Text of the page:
Again, since 2013, the Chinese government has also prioritized online energy monitoring systems. Public sector buildings at all levels of government have implemented such systems to obtain real-time data, enabling automation of energy management and a transparent method of assessing the energy efficiency of facilities. Most online energy monitoring systems for China's public sector are currently decentralized systems. For example, the Hangzhou local government, together with Alibaba Group, implemented the City Brain project to improve energy efficiency in transportation. Under the project, a cloud platform captures images from interconnected street cameras, translates them into traffic data, analyzes the results, and provides the most efficient solutions via algorithms, which are then redirected to smart tools such as smart traffic lights. This has reduced traffic congestion in the city of Hangzhou by 10 percent, with implications for pollution levels and fuel use.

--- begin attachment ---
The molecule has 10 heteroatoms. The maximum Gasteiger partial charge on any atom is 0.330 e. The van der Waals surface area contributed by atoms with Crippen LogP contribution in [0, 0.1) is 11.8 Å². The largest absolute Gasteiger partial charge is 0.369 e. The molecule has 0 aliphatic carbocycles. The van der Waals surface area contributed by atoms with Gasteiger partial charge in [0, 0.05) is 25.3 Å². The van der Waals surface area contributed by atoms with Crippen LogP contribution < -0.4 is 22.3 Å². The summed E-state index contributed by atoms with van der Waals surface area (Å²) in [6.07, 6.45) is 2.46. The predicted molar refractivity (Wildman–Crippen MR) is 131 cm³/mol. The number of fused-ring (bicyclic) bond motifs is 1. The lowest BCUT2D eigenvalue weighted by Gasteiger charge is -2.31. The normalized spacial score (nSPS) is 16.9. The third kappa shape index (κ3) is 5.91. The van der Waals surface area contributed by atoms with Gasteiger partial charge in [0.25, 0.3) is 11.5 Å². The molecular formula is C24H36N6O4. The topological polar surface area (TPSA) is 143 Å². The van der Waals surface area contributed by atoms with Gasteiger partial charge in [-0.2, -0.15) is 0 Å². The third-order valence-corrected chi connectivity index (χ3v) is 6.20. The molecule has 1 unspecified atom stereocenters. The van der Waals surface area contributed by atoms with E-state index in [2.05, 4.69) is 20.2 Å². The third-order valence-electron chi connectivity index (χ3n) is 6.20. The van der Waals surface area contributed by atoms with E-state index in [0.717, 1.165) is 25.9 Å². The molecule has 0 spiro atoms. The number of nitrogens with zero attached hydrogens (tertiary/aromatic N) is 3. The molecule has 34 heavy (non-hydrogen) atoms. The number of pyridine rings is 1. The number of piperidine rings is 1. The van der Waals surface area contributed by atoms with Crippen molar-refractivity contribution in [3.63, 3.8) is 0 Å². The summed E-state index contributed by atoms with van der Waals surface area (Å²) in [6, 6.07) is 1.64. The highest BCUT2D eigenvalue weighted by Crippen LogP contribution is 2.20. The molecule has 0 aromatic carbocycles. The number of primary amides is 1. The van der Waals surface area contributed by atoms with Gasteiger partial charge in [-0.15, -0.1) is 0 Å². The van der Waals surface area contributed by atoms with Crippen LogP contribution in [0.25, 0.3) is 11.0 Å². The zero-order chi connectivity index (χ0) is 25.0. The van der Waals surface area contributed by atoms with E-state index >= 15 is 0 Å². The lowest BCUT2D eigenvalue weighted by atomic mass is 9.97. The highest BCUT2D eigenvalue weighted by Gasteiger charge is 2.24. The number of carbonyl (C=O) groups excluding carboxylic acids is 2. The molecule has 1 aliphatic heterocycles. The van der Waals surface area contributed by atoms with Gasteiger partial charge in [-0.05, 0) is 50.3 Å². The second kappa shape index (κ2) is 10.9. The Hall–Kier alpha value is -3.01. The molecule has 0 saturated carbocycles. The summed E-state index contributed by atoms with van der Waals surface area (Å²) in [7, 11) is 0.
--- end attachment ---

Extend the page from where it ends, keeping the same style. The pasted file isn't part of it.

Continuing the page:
Finally, on a larger scale, the Singapore government recently completed a full-scale digital model of the entire city, Virtual Singapore, which includes 3D digital replicas of every building in the city. For urban planners focused on energy efficiency, the digital twin city offers the ability to accurately simulate how new developments and planning changes in the city might affect a range of energy-related indicators, including solar radiation, road and pedestrian traffic flows, heating and cooling, and other factors. Given the city's size limitations, the digital model provides an extremely useful system for testing real-world planning interventions.

In conclusion, the APAC region has come to realize that on the route to the mammoth goal of energy transition, it will not be possible to do without the many and varied smart solutions that digitization and data availability make possible.